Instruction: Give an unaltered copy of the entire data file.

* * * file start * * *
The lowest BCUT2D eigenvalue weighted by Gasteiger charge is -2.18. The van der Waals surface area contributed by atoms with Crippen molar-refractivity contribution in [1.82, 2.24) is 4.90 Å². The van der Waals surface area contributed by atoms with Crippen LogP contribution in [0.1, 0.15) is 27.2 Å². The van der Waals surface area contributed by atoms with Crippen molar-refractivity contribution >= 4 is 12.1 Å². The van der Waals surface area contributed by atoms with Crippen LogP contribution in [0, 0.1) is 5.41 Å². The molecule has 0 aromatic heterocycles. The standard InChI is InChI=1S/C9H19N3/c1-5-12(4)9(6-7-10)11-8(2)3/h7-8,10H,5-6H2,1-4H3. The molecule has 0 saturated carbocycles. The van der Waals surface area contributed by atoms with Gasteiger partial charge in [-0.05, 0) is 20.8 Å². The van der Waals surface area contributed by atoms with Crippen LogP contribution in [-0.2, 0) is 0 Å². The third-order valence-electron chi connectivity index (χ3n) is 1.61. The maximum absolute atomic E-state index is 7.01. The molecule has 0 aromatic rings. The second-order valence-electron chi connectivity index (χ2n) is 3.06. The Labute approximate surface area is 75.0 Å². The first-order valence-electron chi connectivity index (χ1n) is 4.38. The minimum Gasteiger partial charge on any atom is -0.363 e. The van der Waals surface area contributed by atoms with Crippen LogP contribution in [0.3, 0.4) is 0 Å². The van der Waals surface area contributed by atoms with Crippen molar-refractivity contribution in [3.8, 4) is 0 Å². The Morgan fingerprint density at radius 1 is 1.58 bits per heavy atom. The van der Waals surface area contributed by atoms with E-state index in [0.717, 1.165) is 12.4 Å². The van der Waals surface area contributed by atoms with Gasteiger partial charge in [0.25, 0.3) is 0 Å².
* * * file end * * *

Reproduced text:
The lowest BCUT2D eigenvalue weighted by Gasteiger charge is -2.18. The van der Waals surface area contributed by atoms with Crippen molar-refractivity contribution in [1.82, 2.24) is 4.90 Å². The van der Waals surface area contributed by atoms with Crippen LogP contribution in [0.1, 0.15) is 27.2 Å². The van der Waals surface area contributed by atoms with Crippen molar-refractivity contribution >= 4 is 12.1 Å². The van der Waals surface area contributed by atoms with Crippen LogP contribution in [0, 0.1) is 5.41 Å². The molecule has 0 aromatic heterocycles. The standard InChI is InChI=1S/C9H19N3/c1-5-12(4)9(6-7-10)11-8(2)3/h7-8,10H,5-6H2,1-4H3. The molecule has 0 saturated carbocycles. The van der Waals surface area contributed by atoms with Gasteiger partial charge in [-0.05, 0) is 20.8 Å². The van der Waals surface area contributed by atoms with Crippen LogP contribution in [-0.2, 0) is 0 Å². The third-order valence-electron chi connectivity index (χ3n) is 1.61. The maximum absolute atomic E-state index is 7.01. The molecule has 0 aromatic rings. The second-order valence-electron chi connectivity index (χ2n) is 3.06. The Labute approximate surface area is 75.0 Å². The first-order valence-electron chi connectivity index (χ1n) is 4.38. The minimum Gasteiger partial charge on any atom is -0.363 e. The van der Waals surface area contributed by atoms with Crippen LogP contribution in [0.3, 0.4) is 0 Å². The van der Waals surface area contributed by atoms with Crippen molar-refractivity contribution in [3.8, 4) is 0 Å². The Morgan fingerprint density at radius 1 is 1.58 bits per heavy atom. The van der Waals surface area contributed by atoms with E-state index in [0.717, 1.165) is 12.4 Å². The van der Waals surface area contributed by atoms with Gasteiger partial charge in [0.25, 0.3) is 0 Å².